I am surprised at how badly Pelosi misread the Republicans. Republicans were willing to vote for the Medicare “doc fix” but certainly would not be heartbroken if it failed and they could blame Democrats for destroying Medicare. Even if they were actually in support of the measure, their opposition to spending money on jobs or the unemployed certainly trumped any such feelings.

Senator Debbie Stabenow of Michigan (where we recently fell to the number two in unemployment, now surpassed by Nevada)  summed  up the Republican mind set here:

It is very clear that the Republicans in the Senate want this economy to fail. They see that things are beginning to turn around. You know the numbers. When this president took office, we were losing 750,000 jobs a month. … Now we are gaining jobs. … Unfortunately, and cynically [on their part], in cynical political terms, it doesn’t serve them in terms of their elections if things are beginning to turn around.

I believe when you look at this bill, which is all paid for — we raised revenues to pay for it — the one piece that is technically not paid for [is the federal unemployment benefit extensions and] that is done in a way that we have always done it, … [those are] always categorized as an emergency. And, frankly, if 15 million people without jobs is not an emergency, I don’t know what is.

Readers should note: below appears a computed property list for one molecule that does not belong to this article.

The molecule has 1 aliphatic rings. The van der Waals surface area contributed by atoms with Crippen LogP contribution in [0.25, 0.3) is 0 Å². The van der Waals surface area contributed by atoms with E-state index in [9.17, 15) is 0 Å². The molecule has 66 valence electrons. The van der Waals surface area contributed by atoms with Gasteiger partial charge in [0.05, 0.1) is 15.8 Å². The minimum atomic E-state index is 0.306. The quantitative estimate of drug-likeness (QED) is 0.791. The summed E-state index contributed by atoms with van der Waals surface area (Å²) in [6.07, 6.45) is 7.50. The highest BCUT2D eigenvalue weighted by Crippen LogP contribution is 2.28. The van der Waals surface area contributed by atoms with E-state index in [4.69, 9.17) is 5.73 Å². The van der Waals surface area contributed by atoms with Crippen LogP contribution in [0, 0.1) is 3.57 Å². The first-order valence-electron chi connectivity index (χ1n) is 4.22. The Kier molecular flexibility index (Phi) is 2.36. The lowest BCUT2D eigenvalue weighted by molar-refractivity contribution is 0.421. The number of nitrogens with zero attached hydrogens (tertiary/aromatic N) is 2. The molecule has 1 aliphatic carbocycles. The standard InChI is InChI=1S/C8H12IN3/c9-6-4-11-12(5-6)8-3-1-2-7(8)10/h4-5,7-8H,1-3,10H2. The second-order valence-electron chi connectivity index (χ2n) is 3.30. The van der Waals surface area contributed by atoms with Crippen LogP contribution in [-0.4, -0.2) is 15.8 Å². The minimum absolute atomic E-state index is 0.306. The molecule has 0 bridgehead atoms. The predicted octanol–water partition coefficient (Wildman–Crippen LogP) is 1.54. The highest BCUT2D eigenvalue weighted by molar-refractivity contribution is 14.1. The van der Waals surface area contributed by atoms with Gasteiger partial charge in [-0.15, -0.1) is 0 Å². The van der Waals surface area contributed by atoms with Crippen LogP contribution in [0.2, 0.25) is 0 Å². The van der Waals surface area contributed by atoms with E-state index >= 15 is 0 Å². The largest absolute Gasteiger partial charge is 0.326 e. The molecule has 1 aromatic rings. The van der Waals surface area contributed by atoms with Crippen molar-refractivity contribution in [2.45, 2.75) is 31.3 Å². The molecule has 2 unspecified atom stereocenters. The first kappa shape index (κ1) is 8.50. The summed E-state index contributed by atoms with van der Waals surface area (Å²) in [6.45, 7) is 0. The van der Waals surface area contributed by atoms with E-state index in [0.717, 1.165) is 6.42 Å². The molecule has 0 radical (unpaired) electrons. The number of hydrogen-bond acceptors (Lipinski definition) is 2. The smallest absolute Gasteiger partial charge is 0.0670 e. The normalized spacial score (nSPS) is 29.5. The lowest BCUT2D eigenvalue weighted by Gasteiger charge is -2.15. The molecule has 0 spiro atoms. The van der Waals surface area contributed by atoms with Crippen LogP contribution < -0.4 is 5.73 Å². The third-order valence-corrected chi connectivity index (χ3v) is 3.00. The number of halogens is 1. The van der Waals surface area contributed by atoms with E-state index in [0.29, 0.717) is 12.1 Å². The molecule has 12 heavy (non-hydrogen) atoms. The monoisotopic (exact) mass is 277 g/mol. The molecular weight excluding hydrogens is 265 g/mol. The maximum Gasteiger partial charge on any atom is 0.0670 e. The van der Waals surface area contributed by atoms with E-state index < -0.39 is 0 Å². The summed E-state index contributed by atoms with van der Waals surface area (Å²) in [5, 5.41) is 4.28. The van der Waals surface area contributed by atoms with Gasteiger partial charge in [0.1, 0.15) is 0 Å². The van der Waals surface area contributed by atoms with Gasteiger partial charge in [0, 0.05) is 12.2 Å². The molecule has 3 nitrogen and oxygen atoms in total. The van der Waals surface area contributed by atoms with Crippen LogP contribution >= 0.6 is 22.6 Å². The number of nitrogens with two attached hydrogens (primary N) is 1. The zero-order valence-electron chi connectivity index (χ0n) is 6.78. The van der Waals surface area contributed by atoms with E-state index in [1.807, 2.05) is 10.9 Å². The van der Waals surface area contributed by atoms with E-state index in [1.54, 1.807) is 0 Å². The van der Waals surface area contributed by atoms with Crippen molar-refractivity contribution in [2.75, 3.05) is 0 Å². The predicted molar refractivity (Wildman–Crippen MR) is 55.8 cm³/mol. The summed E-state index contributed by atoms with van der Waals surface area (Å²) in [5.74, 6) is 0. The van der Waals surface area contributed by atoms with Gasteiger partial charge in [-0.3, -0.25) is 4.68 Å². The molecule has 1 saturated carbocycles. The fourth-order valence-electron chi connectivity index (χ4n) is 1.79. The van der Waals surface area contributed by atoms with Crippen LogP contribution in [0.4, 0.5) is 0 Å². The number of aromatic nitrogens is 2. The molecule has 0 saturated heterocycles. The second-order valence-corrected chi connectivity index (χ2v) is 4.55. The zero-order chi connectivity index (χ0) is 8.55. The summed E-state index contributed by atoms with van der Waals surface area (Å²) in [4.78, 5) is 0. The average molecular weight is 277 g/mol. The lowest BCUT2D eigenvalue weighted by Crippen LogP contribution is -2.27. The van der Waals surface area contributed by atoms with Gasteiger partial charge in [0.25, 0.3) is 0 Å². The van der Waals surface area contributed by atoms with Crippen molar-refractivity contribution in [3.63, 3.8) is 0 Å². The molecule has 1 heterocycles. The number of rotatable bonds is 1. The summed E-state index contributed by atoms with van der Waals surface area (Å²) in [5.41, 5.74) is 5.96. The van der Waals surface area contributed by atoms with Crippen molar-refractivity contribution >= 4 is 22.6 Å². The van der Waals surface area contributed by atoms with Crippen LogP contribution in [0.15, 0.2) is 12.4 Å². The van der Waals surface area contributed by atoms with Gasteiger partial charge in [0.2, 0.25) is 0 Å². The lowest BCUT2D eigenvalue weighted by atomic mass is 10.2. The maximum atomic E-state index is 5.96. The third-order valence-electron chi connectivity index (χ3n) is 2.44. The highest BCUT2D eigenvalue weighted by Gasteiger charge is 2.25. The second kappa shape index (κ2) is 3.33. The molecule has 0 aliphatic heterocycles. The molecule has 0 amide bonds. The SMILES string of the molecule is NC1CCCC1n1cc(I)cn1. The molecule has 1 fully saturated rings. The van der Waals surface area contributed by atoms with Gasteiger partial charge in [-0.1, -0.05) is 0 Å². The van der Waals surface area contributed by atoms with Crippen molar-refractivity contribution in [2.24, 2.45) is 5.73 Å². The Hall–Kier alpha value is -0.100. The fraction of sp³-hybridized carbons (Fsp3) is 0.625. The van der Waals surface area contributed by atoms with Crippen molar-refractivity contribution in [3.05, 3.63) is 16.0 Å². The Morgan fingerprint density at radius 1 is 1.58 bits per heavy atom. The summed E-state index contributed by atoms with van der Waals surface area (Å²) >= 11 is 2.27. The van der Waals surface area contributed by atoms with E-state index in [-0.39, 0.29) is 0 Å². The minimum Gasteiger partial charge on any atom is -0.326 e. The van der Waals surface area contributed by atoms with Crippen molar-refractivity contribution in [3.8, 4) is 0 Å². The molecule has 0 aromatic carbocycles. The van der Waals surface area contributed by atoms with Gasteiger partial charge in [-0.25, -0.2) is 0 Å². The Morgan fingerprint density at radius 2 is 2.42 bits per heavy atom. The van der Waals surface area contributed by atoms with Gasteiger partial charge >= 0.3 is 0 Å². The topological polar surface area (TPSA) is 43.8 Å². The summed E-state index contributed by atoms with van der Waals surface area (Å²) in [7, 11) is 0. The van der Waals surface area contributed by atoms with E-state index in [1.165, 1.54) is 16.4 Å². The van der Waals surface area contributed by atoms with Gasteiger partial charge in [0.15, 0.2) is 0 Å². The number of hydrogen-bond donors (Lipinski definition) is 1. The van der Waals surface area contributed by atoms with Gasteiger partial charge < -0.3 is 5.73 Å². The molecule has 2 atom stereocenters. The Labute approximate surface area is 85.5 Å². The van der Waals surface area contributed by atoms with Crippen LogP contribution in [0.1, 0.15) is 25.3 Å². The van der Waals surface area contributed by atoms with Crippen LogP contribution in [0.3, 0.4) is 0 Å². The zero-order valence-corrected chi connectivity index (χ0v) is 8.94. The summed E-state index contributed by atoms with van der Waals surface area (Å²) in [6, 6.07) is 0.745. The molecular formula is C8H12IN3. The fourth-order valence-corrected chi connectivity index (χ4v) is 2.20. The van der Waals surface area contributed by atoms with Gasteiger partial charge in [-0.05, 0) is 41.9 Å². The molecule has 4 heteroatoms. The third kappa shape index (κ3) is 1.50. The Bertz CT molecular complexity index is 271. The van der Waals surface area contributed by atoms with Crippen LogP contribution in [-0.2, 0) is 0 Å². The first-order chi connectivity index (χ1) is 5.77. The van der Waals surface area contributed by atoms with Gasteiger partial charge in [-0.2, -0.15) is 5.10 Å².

Ezra Klein provided this political interpretation earlier in the day when he anticipated the loss on the jobs measures:

And still, it looks like Democrats might lose the vote today. And when I say “lose the vote,” I don’t mean that a majority of the Senate will vote against it. I mean that 58 senators, rather than 60, will support the legislation. All Republicans, and possibly Ben Nelson, appear to remain opposed. And why not? The less that Democrats appear to be doing on jobs — and the fewer jobs that Democrats actually create — the better Republicans will do in November. Substantial compromises on the bill haven’t brought any new votes, and that’s in part because Republicans see no political upside in passing the legislation.